Rumsfeld Bans Word “Insurgents”
Defense Secretary Don Rumsfeld has banned the use of the word “insurgents” to describe those murdering civilians in Iraq.
The Pentagon’s long struggle over how to describe the war in Iraq moved to new ground Tuesday as Defense Secretary Donald H. Rumsfeld said he wanted to retire the term “insurgents” in favor of “enemies of the legitimate Iraqi government.” Rumsfeld, who has previously described the foe as “deadenders,” “former regime elements” and in other terms, told a Pentagon news conference that the insurgent label lent the enemy “more legitimacy than they seem to merit.” Iraqis now have a constitutional government that offers them legitimate means of political expression, and the foe lacks broad popular support, Rumsfeld argued.
“These people don’t have a legitimate gripe,” he said. “These people aren’t trying to promote something other than disorderÃ¢€¦. This is a group of people who don’t merit the word ‘insurgency.’ ” According to the Merriam-Webster Online Dictionary, an insurgent is “a person who revolts against civil authority or an established government.”
This isn’t the first time the Pentagon has tried to retire such a term. Immediately after the U.S.-led invasion of Iraq in 2003, American military commanders referred to non-uniformed attackers as the “Saddam Fedayeen,” and then “regime death squads.” After the military declared an end to initial major combat operations in spring 2003, Rumsfeld began calling them “dead-enders” and “former regime loyalists.” When it was pointed out that the word “loyalists” might have too positive a connotation, the military began calling them “former regime elements.”
Dana Milbank’s take on this development is somewhat amusing:
Rumsfeld’s War On ‘Insurgents’ (WaPo, A18)
Last weekend, while other Americans were watching football and eating leftover turkey, Defense Secretary Donald H. Rumsfeld ended the Iraqi insurgency. It was easy, really: He declared that the insurgents would, henceforth, no longer be called insurgents.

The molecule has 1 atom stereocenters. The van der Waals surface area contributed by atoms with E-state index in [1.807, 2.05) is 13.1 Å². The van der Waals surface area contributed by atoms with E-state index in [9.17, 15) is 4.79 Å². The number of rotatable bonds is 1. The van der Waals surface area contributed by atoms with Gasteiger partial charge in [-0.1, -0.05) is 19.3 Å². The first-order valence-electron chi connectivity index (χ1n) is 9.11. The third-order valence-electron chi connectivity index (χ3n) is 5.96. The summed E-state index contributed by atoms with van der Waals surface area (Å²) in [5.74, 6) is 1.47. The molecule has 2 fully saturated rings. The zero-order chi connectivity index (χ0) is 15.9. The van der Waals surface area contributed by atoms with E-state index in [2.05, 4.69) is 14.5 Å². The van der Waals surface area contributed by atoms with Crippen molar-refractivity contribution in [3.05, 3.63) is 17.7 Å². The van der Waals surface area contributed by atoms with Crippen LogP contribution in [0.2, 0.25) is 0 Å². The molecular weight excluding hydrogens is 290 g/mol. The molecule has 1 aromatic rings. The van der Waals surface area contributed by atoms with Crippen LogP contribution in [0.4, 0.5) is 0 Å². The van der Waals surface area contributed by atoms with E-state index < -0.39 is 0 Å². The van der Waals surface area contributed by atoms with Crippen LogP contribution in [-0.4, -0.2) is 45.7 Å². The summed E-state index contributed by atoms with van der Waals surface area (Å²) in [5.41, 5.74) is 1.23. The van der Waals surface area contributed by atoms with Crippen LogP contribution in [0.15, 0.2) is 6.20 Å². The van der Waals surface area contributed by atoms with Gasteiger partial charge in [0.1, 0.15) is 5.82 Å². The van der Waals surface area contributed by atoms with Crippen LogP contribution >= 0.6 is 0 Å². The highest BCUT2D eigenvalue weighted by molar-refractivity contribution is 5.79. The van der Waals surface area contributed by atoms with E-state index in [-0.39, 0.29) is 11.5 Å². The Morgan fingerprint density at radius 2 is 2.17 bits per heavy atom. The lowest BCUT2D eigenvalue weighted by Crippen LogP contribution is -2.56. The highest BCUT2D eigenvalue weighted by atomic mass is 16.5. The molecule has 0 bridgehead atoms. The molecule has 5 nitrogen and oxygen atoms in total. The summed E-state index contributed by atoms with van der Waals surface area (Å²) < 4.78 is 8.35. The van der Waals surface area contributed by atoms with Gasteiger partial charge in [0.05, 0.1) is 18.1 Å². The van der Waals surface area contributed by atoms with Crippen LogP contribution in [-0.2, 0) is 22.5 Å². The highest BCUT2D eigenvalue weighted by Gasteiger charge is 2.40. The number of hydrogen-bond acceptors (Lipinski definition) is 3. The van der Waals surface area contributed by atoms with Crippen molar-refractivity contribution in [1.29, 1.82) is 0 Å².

“Over the weekend, I thought to myself, ‘You know, that gives them a greater legitimacy than they seem to merit,’ ” Rumsfeld, at a Pentagon briefing yesterday, said of his ban on the I-word. “It was an epiphany,” he added, throwing his hands in the air.
Encouraging reporters to consult their dictionaries, the defense secretary said: “These people aren’t trying to promote something other than disorder, and to take over that country and turn it into a caliphate and then spread it around the world. This is a group of people who don’t merit the word ‘insurgency,’ I think.”
Joint Chiefs of Staff Chairman Gen. Peter Pace, standing at Rumsfeld’s side, evidently didn’t get the memo about the wording change. Describing combat in Iraq, he paused and said, “I have to use the word ‘insurgent’ because I can’t think of a better word right now.”
“‘Enemies of the legitimate Iraqi government’ — how’s that?” Rumsfeld proposed.
“What the secretary said,” Pace continued, to laughter. But Rumsfeld’s new description — ELIG, if you prefer an acronym — didn’t stick with the general. Smiling, he uttered the forbidden word again while discussing explosive devices.
The secretary recoiled in mock horror. “Sorry, sir,” Pace explained. “I’m not trainable today.”
Rumsfeld is almost certainly right that “insurgency” is not the right term for foreign fighters murdering civilians. Pace’s problem, though, is the same that most of us have: the nature of the enemy in Iraq is sufficiently complicated that a single term for them is bound to be imprecise. There is an insurgency going on in Iraq but some substantial part of the killing is being done by people who are merely terrorists.
Searching my archives for the term “insurgency” would be rather unproductive given that I’ve written hundreds of posts using the word, but one referenced in Taylor’s piece, “Words Mean Things: Insurgency” is a good starting point.
National War College professor Bard O’Neill, in his book Insurgency & Terrorism, defines the term thusly:
A struggle between a nonruling group and the ruling authorities in which the nonruling group consciously uses political resources (e.g., organizational expertise, propaganda, and demonstrations) and violence to destroy, reformulate, or sustain the basis of legitimacy of one or more aspects of politics (p. 13).
Dictionary.com simply defines it as
The action or an instance of rebellion; an insurrection.
Rather clearly, we’re fighting an insurgency in Iraq.
Connotatively, “insurgency” is a rather value-neutral term, unlike, say “terrorist.” It doesn’t confer legitimacy on those seeking to overthrow a government to call them insurgents. One can be a facist or Ba’athist and still be an insurgent. And, even if it was comprised entirely of former regime loyalists (which it isn’t, by a long shot) it would still be an insurgency, since it’s out of power and fighting to achieve control of the instruments of state.
Further, terminology isn’t necessarily mutually exclusive. These particular insurgencts are using guerilla warfare and terrorism as part of their campaign. And whether they consider themselves “freedom fighters” is really irrelevant in the labels applied. Terrorism is terrorism, regardless of the merits of one’s goals.
Given the vast number of foreign jihadists brought in by Zarqawi since I wrote those words, caveats are in order since those elements do not appear interested in governing Iraq.